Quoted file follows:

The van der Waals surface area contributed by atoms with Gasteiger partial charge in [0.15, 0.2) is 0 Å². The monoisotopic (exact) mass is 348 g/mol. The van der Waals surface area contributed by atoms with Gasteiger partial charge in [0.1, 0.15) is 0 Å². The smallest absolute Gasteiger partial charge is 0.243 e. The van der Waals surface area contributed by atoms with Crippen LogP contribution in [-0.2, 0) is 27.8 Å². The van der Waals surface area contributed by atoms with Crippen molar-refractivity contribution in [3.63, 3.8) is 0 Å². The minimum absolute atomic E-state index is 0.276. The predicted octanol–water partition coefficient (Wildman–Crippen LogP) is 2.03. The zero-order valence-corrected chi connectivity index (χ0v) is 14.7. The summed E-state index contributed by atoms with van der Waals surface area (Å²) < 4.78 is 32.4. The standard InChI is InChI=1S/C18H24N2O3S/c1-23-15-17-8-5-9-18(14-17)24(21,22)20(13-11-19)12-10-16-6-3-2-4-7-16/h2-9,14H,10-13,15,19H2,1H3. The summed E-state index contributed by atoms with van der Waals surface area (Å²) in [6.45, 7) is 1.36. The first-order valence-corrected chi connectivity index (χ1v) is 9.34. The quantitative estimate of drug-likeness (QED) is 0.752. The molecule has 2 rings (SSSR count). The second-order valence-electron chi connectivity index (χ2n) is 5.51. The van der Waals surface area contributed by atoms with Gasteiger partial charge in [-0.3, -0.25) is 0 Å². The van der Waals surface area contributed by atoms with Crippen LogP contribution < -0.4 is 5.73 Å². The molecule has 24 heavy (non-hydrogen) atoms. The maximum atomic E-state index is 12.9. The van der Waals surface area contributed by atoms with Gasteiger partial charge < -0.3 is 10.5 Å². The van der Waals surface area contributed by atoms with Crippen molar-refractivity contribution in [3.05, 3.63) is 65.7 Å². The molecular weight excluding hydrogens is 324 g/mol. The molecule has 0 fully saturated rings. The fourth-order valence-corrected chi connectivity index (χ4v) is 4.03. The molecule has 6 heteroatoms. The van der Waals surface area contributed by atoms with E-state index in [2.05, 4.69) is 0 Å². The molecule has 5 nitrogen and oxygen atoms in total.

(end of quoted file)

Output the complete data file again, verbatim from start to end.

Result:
The van der Waals surface area contributed by atoms with Gasteiger partial charge in [0.15, 0.2) is 0 Å². The monoisotopic (exact) mass is 348 g/mol. The van der Waals surface area contributed by atoms with Gasteiger partial charge in [0.1, 0.15) is 0 Å². The smallest absolute Gasteiger partial charge is 0.243 e. The van der Waals surface area contributed by atoms with Crippen LogP contribution in [-0.2, 0) is 27.8 Å². The van der Waals surface area contributed by atoms with Crippen molar-refractivity contribution in [3.63, 3.8) is 0 Å². The minimum absolute atomic E-state index is 0.276. The predicted octanol–water partition coefficient (Wildman–Crippen LogP) is 2.03. The zero-order valence-corrected chi connectivity index (χ0v) is 14.7. The summed E-state index contributed by atoms with van der Waals surface area (Å²) < 4.78 is 32.4. The standard InChI is InChI=1S/C18H24N2O3S/c1-23-15-17-8-5-9-18(14-17)24(21,22)20(13-11-19)12-10-16-6-3-2-4-7-16/h2-9,14H,10-13,15,19H2,1H3. The summed E-state index contributed by atoms with van der Waals surface area (Å²) in [6.45, 7) is 1.36. The first-order valence-corrected chi connectivity index (χ1v) is 9.34. The quantitative estimate of drug-likeness (QED) is 0.752. The molecule has 2 rings (SSSR count). The second-order valence-electron chi connectivity index (χ2n) is 5.51. The van der Waals surface area contributed by atoms with Gasteiger partial charge in [-0.3, -0.25) is 0 Å². The van der Waals surface area contributed by atoms with Crippen LogP contribution < -0.4 is 5.73 Å². The molecule has 24 heavy (non-hydrogen) atoms. The maximum atomic E-state index is 12.9. The van der Waals surface area contributed by atoms with Gasteiger partial charge < -0.3 is 10.5 Å². The van der Waals surface area contributed by atoms with Crippen molar-refractivity contribution in [3.05, 3.63) is 65.7 Å². The molecular weight excluding hydrogens is 324 g/mol. The molecule has 0 fully saturated rings. The fourth-order valence-corrected chi connectivity index (χ4v) is 4.03. The molecule has 6 heteroatoms. The van der Waals surface area contributed by atoms with E-state index in [2.05, 4.69) is 0 Å². The molecule has 5 nitrogen and oxygen atoms in total.